Movement Tracking System (MTS) – Funding has been cut entirely for the MTS because it is converged into the PM FBCB2 Joint Battle Command-Platform (JBC-P), as the 'JBC-P Log'.
Programs Receiving Development Funding

Lastly, here is a quick look at programs receiving 100% DME funding. These programs may be efforts for which new contracts will be competed or which will require follow-on contracts for the work to be completed.

Army Processing Centers – An APC is an Army Theater-level hub located in a DoD facility where IT applications are centrally, executed, stored, replicated, and managed. Otherwise known as the “cloud,” APCs are provided via the Army Private Cloud (APC2) contract. GovWinIQ is already tracking the potential re-competition of these contracts in 2015.
Close Combat Tactical Trainer – The CCTT is a networked system of manned simulators that provide combat support, combat service support, and computer generated forces. It trains crew through battalion level combat elements of both the RC and AC in their collective tasks. This is a requirement managed by Army Program Executive Office Simulation, Training and Instrumentation (PEO STRI). Lockheed Martin holds the latest contract to be awarded for CCTT and this expires in 2016.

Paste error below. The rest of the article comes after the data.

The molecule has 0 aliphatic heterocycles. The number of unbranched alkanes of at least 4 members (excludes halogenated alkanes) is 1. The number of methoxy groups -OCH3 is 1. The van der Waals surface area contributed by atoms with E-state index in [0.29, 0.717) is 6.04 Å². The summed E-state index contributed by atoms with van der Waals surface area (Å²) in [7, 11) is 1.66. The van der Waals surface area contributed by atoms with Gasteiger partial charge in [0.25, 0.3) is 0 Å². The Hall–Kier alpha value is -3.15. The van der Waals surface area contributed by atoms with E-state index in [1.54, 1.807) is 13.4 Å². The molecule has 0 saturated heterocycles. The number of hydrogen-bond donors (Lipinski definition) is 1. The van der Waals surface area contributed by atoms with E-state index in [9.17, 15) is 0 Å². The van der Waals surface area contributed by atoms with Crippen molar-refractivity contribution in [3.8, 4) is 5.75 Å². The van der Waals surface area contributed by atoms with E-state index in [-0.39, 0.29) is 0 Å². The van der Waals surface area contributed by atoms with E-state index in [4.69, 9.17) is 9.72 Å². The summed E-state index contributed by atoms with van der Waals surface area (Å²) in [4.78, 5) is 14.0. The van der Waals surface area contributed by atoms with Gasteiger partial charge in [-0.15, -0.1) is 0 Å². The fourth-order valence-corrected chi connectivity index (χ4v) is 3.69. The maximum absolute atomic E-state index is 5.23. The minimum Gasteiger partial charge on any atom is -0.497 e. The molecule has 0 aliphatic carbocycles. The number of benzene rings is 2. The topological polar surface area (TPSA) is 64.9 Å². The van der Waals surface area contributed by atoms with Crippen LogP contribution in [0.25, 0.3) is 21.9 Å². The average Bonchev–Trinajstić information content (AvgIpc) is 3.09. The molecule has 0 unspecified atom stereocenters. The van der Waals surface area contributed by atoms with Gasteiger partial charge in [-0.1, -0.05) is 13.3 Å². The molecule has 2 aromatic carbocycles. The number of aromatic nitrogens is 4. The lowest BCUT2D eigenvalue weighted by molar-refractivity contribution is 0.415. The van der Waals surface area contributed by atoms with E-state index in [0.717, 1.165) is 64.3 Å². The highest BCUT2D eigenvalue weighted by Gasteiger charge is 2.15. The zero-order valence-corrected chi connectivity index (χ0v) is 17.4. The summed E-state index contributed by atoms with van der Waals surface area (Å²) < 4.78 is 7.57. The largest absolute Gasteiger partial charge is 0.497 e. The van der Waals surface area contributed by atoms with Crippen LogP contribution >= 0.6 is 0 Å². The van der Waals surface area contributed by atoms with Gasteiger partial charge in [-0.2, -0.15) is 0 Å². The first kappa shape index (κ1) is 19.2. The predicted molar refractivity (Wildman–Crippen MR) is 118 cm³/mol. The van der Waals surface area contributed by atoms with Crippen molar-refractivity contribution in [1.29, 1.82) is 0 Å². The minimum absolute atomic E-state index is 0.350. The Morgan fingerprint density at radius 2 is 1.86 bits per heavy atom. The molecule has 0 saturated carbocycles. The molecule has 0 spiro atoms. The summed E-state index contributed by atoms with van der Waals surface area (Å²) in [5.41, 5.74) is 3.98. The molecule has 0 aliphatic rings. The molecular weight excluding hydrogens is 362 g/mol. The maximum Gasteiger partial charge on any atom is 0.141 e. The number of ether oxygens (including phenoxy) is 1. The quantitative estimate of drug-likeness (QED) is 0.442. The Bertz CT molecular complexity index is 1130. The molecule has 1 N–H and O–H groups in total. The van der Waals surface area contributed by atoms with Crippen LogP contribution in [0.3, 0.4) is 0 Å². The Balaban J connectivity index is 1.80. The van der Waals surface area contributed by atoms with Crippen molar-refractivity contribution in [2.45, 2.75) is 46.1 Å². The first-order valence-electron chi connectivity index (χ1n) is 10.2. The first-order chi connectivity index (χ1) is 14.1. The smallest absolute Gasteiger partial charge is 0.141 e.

Electronic Data Manager v1.2 – The Electronic Data Manager is the rugged computer element of Air Warrior (AW) ensemble worn as a kneeboard.  A requirement managed by Army Aviation and Missile Command, work for EDM has been provided by Raytheon since 2006.
Army Contract Writing and Management System – A system to support the full spectrum of the Army's acquisition, technology and logistic (AT&L) end-to-end business processes. The requirement is for a single uniform solution for contract writing and management capability and financial auditability. This requirement is being competed under the name Army Procurement Execution Program (APEX).

Unified Command Suite – The UCS vehicle is a self-contained, stand-alone C-130 air mobile communications platform that provides voice and data to civil support teams. FY 2014 Base funding in the amount of $18.000 million will modernize, upgrade, and procure components for the Unified Command Suites for Civil Support Teams. Funding supports the UCS platform shelter and integration for 22 UCS systems, Video Teleconference (VTC) upgrade for 21 UCS systems, Satellite Communication (SATCOM) terminal upgrades for 22 UCS systems, and cryptological device modernization of 21 UCS systems. Two current contract competitions related to UCS are underway - The Unified Command Suite & Transportable Communications Package Advanced Echelon (ADVON) and UCS Basic Operator Course Instructional Support.

 

As we can see, the Army’s FY 2014 request registers a slight rebound from FY 2013, when annual Army IT spending sank below $9.2B for the first time in years. Given that Army’s IT budget is declining, what can be said about those programs that the Army is cutting spending on and those in which it is investing?